S. Korea: Shipyards, steelmakers at odds over steel price hike


South Korea’s major shipbuilders and steelmakers have been in talks over a steel price hike for weeks, but they still face difficulties narrowing their differences, industry sources said Tuesday.

Last week, the Korea Offshore & Shipbuilding Association urged top steel producer POSCO and No. 2 player Hyundai Steel Co. to cut the prices of thick steel plates used for shipbuilding, adding that local shipyards are struggling with falling prices for their products and increased competition.

The association claimed that prices of iron ore, the raw material for steelmaking, have suffered ups and downs since late last year after posting a decline for two straight years. It called for the steel industry to reconsider the price hike plan, as it could further worsen shipbuilders’ profitability.

In contrast, POSCO and other players are demanding that the steel plate prices be increased in tandem with a rise in the price of iron ore.

Usually, the thick steel plates account for roughly 20 percent of shipbuilding costs, which means a change in their price will have a far-reaching impact on steelmakers, automakers and shipbuilders.

South Korean shipyards, led by Hyundai Heavy Industries Co., are still struggling to cut costs through rotational leave for their workers and shutting down dry docks idled amid a lack of orders.

For decades, the shipbuilding sector has been one of the key growth drivers for Asia’s fourth-largest economy. South Korea is home to Hyundai Heavy and two other top ranked shipyards — Samsung Heavy Industries Co. and Daewoo Shipbuilding & Marine Engineering Co.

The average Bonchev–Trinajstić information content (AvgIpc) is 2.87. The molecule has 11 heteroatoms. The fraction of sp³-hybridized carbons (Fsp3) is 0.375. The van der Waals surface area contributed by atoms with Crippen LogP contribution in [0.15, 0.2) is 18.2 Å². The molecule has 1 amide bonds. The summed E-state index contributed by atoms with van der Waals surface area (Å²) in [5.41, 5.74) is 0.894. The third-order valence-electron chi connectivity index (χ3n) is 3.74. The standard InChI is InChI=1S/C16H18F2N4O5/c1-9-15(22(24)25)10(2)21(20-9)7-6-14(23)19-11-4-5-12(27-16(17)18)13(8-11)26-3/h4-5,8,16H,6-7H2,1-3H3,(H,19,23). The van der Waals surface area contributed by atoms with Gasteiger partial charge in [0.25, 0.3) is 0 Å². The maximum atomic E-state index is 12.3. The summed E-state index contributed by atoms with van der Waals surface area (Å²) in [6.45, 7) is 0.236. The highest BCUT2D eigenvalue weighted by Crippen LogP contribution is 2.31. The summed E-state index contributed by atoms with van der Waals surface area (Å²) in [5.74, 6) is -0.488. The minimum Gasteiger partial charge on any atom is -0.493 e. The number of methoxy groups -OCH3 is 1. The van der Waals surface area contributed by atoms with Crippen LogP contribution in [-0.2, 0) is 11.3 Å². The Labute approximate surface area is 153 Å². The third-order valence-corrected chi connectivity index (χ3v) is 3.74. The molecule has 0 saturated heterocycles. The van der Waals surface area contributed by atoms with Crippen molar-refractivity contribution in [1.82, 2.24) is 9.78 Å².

But they have suffered a steep fall in new orders and faced cancellations for the past few years due to low oil prices and a downturn in the global economy, forcing them to cut costs through workforce reductions and asset sales.

Entering this year, local shipyards bagged more new orders than expected, but the rise in new orders does not immediately mean the start of shipbuilding work. Rather, a decline in order backlog is of serious concern as they fulfill deliveries.

The country’s top three shipyards suffered a combined operating loss of 8.5 trillion won (US$7.53 billion) in 2015. The loss was due largely to increased costs stemming from a delay in the construction of offshore facilities and an industrywide slump, with Daewoo Shipbuilding alone posting a 5.5 trillion-won loss.

In 2016, Hyundai Heavy managed to post profits, but the other two suffered losses.

The top three players conducted massive self-rescue plans to stay afloat, which included slashing 20,000 positions, amid the worst slump in their histories.
Source: Yonhap



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